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Editorials

EDITORIAL: Concerns by importers need long-term solution

port of Mombasa
Cargo at the port of Mombasa. FILE PHOTO | NMG 

The decision by the government to woo cross-border importers with a 30-day free storage offer at the newly-launched Naivasha inland container depot (ICD) is laudable. It will greatly cut the trucking distance, translating to reduced costs for importers and investors in the cargo transport business who have been hard hit by Covid-19 disruptions. The Kenya Ports Authority has left the window open for further extension of the cost reprieve, depending on the business environment.

As welcome as the move is, it is however, a short-term solution. The country can’t afford to keep on giving concessions when the economy is in such a dire state.

The government needs to do more to ensure that the facility becomes the importers’ preferred port of call. There are no shortcuts to this other than addressing the concerns raised by stakeholders right from the onset of the project.

The biggest concern all along has been the higher costs importers stand to incur due to the missing last mile connection. Originally, the plan was to extend the standard gauge railway from Suswa to Kisumu, offering importers a cheap seamless connection. But failure to secure Chinese funding for the project has forced the State to instead opt to revamp the old colonial metre gauge railway with roads serving as a link between the two lines. It is hardly the ideal solution, but a move in the right direction nonetheless.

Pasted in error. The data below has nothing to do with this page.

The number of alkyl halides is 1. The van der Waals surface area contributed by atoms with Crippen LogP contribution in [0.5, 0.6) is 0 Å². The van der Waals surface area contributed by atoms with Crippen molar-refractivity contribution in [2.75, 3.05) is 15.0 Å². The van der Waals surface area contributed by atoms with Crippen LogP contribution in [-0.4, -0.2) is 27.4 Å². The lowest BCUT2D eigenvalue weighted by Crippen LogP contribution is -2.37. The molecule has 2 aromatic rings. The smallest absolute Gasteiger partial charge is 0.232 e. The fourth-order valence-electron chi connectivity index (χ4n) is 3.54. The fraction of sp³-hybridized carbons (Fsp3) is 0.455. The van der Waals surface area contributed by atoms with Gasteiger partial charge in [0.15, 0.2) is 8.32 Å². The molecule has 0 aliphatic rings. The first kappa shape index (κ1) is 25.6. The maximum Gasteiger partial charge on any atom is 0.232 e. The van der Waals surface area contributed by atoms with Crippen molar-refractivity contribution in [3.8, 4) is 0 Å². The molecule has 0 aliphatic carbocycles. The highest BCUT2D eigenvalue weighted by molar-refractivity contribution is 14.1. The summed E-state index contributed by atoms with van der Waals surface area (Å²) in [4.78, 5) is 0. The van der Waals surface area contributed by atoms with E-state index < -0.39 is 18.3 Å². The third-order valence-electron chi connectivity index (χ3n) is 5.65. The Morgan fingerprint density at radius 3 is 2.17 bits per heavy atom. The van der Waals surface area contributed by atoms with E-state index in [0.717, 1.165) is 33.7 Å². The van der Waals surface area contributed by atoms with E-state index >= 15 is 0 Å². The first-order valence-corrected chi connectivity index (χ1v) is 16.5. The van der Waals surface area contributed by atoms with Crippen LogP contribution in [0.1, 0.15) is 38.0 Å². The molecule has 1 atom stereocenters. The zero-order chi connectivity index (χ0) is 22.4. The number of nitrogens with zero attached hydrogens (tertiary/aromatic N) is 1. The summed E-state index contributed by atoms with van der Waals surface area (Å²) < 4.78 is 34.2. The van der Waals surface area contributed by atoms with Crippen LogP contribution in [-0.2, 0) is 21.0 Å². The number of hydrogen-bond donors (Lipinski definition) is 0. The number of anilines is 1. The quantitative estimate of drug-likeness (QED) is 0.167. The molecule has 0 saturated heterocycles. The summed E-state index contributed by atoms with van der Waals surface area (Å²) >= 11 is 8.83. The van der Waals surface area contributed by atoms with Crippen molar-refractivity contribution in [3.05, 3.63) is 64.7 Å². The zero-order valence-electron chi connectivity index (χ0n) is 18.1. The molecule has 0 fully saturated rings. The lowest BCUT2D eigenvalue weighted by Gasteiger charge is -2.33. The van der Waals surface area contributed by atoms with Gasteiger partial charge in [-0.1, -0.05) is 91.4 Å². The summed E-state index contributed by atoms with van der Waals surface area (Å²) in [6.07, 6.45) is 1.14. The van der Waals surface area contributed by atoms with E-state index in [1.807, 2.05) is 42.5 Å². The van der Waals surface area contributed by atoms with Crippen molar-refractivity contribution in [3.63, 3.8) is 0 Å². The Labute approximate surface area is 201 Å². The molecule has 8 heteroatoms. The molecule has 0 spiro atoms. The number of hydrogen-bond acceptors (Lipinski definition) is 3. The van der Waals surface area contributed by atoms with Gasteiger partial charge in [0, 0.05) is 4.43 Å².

The State is, however, yet to complete the revamp, which means that in addition to the Sh60,960 the importers will at least pay for hauling a 20-foot container to the Rift Valley town from the Port of Mombasa and will have to dig deeper into their pockets to meet the cost of road transport to the final destination.

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It is the same conundrum that importers picking their cargo from the Nairobi ICD have been facing, leading to protests as they find it far costlier to ferry goods on the SGR line compared to doing so by road.

Their woes have been compounded by the long time spent clearing goods at the Nairobi train depot.

To address these pressing concerns, the government should speed up upgrade of the old railway and ensure that clearing of goods is done efficiently.

Failure to do so will see the same challenges at the Nairobi depot duplicated at the Naivasha facility.

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